By John Russell

AWS Beats Azure to K80 General Availability

September 30, 2016

Amazon Web Services has seeded its cloud with Nvidia Tesla K80 GPUs to meet the growing demand for accelerated computing across an increasingly-diverse range of workloads. The P2 instance family is a welcome addition for compute- and data-focused users who were growing frustrated with the performance limitations of Amazon's G2 instances, which are backed by three-year-old Nvidia GRID K520 graphics cards. Read more…

By Tiffany Trader

US, China Vie for Supercomputing Supremacy

November 14, 2016

The 48th edition of the TOP500 list is fresh off the presses and while there is no new number one system, as previously teased by China, there are a number of notable entrants from the US and around the world and significant trends to report on. Read more…

By Tiffany Trader

Vectors: How the Old Became New Again in Supercomputing

September 26, 2016

Vector instructions, once a powerful performance innovation of supercomputing in the 1970s and 1980s became an obsolete technology in the 1990s. But like the mythical phoenix bird, vector instructions have arisen from the ashes. Here is the history of a technology that went from new to old then back to new. Read more…

By Lynd Stringer

Container App ‘Singularity’ Eases Scientific Computing

October 20, 2016

HPC container platform Singularity is just six months out from its 1.0 release but already is making inroads across the HPC research landscape. It's in use at Lawrence Berkeley National Laboratory (LBNL), where Singularity founder Gregory Kurtzer has worked in the High Performance Computing Services (HPCS) group for 16 years. Read more…

By Tiffany Trader

Dell EMC Engineers Strategy to Democratize HPC

September 29, 2016

The freshly minted Dell EMC division of Dell Technologies is on a mission to take HPC mainstream with a strategy that hinges on engineered solutions, beginning with a focus on three industry verticals: manufacturing, research and life sciences. "Unlike traditional HPC where everybody bought parts, assembled parts and ran the workloads and did iterative engineering, we want folks to focus on time to innovation and let us worry about the infrastructure," said Jim Ganthier, senior vice president, validated solutions organization at Dell EMC Converged Platforms Solution Division. Read more…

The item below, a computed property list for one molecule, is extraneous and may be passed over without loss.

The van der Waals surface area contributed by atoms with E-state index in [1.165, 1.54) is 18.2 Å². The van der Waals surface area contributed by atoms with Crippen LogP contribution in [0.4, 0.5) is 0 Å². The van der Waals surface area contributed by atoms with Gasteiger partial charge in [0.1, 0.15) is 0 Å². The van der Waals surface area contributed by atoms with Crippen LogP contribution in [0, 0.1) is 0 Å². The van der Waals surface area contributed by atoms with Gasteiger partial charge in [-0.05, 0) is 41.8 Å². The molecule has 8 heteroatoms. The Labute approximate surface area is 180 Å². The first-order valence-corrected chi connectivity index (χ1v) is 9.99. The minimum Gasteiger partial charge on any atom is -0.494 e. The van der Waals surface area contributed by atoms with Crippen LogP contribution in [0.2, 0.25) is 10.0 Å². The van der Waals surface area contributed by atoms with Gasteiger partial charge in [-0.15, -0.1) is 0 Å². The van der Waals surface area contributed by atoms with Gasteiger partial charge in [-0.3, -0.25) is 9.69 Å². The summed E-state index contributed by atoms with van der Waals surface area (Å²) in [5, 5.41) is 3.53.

By Tiffany Trader

For IBM/OpenPOWER: Success in 2017 = (Volume) Sales

January 11, 2017

To a large degree IBM and the OpenPOWER Foundation have done what they said they would – assembling a substantial and growing ecosystem and bringing Power-based products to market, all in about three years. Read more…

By John Russell

Lighting up Aurora: Behind the Scenes at the Creation of the DOE’s Upcoming 200 Petaflops Supercomputer

December 1, 2016

In April 2015, U.S. Department of Energy Undersecretary Franklin Orr announced that Intel would be the prime contractor for Aurora: Read more…

By Jan Rowell

Enlisting Deep Learning in the War on Cancer

December 7, 2016

Sometime in Q2 2017 the first ‘results’ of the Joint Design of Advanced Computing Solutions for Cancer (JDACS4C) will become publicly available according to Rick Stevens. He leads one of three JDACS4C pilot projects pressing deep learning (DL) into service in the War on Cancer. Read more…

By John Russell

Leading Solution Providers

D-Wave SC16 Update: What’s Bo Ewald Saying These Days

November 18, 2016